“Shades of Black”
“Shades of Black” is an excerpt from Mary Mebane’s first autobiographical volume. In it, Mebane writes about the different types of black and the depictions of them in society. More specifically, how women of color are viewed and treated. Views of black woman have changed since the civil rights movement. From the 1950s to the 1970s, the views of black beauty have changed from one of reverence to one of disgust.
Many different problems and obstacles present themselves to woman of color. Mebane writes about the ways in which black black girls and lighter skin African American girls were treated and viewed. Mebane stated, “by the twentieth century, really black skin on a woman was considered ugly”(Mebane 239). During the early 1900s, black woman were not really desired. At one point, they were though. Around the civil rights movement, black men considered black woman beautiful. As Mebane mentions, there is no definite date for the shift from beautiful to ugly, but it is undeniable that a shift did occur.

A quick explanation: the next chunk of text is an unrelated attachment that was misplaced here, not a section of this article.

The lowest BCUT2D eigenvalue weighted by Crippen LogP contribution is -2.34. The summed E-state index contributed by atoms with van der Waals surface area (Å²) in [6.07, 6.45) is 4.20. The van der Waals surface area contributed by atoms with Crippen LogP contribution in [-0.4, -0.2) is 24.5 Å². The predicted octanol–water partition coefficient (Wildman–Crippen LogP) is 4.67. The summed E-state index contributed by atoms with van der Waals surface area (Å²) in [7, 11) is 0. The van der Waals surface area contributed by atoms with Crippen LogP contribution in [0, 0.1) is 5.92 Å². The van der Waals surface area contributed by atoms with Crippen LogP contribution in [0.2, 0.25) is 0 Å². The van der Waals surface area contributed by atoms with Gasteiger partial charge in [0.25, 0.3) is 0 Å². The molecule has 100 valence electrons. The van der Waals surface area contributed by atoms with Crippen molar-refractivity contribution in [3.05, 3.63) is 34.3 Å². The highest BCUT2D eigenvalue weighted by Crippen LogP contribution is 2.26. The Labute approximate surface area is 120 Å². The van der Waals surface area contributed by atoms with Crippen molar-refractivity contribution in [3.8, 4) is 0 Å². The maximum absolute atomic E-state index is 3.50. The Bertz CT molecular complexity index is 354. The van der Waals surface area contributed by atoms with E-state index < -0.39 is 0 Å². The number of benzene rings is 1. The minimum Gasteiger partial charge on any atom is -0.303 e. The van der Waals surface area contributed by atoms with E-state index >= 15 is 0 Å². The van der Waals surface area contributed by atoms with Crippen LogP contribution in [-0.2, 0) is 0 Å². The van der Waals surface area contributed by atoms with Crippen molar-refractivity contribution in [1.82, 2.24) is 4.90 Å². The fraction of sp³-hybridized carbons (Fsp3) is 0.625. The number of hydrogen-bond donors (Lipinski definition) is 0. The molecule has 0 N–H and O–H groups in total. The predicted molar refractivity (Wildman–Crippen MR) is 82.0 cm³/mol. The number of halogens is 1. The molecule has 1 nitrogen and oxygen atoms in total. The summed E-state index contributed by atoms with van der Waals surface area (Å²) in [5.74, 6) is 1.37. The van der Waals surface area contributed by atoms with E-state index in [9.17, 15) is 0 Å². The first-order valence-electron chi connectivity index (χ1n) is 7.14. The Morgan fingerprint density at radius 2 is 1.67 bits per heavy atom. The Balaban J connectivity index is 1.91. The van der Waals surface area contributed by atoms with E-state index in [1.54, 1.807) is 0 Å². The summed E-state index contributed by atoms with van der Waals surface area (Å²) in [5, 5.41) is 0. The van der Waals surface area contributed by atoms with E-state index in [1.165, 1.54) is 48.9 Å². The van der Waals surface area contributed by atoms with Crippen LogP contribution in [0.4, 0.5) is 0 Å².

This shift from desired to no desire could be referred to as the black consciousness movement. Between the 1960s and the 1970s, darker skin woman were not looked at much. Instead, black men chased after lighter skin woman and woman of a different decent. Woman of a darker shade faced a new problem. They were already part of the minority, now they were placed even lower. Because of their color, darker women had difficulty finding partners as well as jobs. In order to be recognized, darker women had to either befriend a light skin “beauty”, or turn to sex. According to Mebane and others, sexual acts were the only advantage a black woman had in getting ahead. Because they were no longer considered beautiful, black women were only good for sex.
In regards to having a career, or even a job, black women actually had to have skill. Since they were not very appealing to the eye,...